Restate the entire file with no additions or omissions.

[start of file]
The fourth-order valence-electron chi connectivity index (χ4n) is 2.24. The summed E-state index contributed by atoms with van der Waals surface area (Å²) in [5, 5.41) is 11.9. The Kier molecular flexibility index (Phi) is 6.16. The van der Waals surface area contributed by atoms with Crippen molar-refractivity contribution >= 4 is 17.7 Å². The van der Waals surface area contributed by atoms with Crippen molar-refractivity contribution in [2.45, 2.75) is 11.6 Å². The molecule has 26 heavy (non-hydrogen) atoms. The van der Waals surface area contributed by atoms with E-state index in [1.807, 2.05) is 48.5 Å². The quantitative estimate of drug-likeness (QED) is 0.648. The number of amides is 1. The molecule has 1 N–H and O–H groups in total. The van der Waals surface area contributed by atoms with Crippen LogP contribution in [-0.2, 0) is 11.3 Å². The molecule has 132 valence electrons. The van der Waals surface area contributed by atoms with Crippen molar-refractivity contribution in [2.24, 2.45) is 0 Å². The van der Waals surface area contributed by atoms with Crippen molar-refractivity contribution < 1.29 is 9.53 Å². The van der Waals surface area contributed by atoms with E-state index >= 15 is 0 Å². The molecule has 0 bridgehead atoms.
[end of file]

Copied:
The fourth-order valence-electron chi connectivity index (χ4n) is 2.24. The summed E-state index contributed by atoms with van der Waals surface area (Å²) in [5, 5.41) is 11.9. The Kier molecular flexibility index (Phi) is 6.16. The van der Waals surface area contributed by atoms with Crippen molar-refractivity contribution >= 4 is 17.7 Å². The van der Waals surface area contributed by atoms with Crippen molar-refractivity contribution in [2.45, 2.75) is 11.6 Å². The molecule has 26 heavy (non-hydrogen) atoms. The van der Waals surface area contributed by atoms with E-state index in [1.807, 2.05) is 48.5 Å². The quantitative estimate of drug-likeness (QED) is 0.648. The number of amides is 1. The molecule has 1 N–H and O–H groups in total. The van der Waals surface area contributed by atoms with Crippen LogP contribution in [-0.2, 0) is 11.3 Å². The molecule has 132 valence electrons. The van der Waals surface area contributed by atoms with Crippen molar-refractivity contribution in [2.24, 2.45) is 0 Å². The van der Waals surface area contributed by atoms with Crippen molar-refractivity contribution < 1.29 is 9.53 Å². The van der Waals surface area contributed by atoms with E-state index >= 15 is 0 Å². The molecule has 0 bridgehead atoms.